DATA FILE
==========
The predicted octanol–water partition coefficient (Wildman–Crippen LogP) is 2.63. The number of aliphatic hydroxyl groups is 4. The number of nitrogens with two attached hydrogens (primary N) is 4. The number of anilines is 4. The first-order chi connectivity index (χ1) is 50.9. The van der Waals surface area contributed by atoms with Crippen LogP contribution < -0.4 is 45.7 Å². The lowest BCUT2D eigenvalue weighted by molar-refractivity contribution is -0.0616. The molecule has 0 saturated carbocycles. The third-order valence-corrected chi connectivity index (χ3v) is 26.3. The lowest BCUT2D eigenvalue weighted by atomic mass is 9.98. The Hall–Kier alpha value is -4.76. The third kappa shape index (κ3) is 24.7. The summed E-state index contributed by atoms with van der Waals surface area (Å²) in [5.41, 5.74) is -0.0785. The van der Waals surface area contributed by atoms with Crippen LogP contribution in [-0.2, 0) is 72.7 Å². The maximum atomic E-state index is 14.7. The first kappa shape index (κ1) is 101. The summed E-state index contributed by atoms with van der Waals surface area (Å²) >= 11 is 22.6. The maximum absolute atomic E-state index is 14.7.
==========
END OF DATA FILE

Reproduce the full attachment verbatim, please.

The predicted octanol–water partition coefficient (Wildman–Crippen LogP) is 2.63. The number of aliphatic hydroxyl groups is 4. The number of nitrogens with two attached hydrogens (primary N) is 4. The number of anilines is 4. The first-order chi connectivity index (χ1) is 50.9. The van der Waals surface area contributed by atoms with Crippen LogP contribution < -0.4 is 45.7 Å². The lowest BCUT2D eigenvalue weighted by molar-refractivity contribution is -0.0616. The molecule has 0 saturated carbocycles. The third-order valence-corrected chi connectivity index (χ3v) is 26.3. The lowest BCUT2D eigenvalue weighted by atomic mass is 9.98. The Hall–Kier alpha value is -4.76. The third kappa shape index (κ3) is 24.7. The summed E-state index contributed by atoms with van der Waals surface area (Å²) in [5.41, 5.74) is -0.0785. The van der Waals surface area contributed by atoms with Crippen LogP contribution in [-0.2, 0) is 72.7 Å². The maximum atomic E-state index is 14.7. The first kappa shape index (κ1) is 101. The summed E-state index contributed by atoms with van der Waals surface area (Å²) >= 11 is 22.6. The maximum absolute atomic E-state index is 14.7.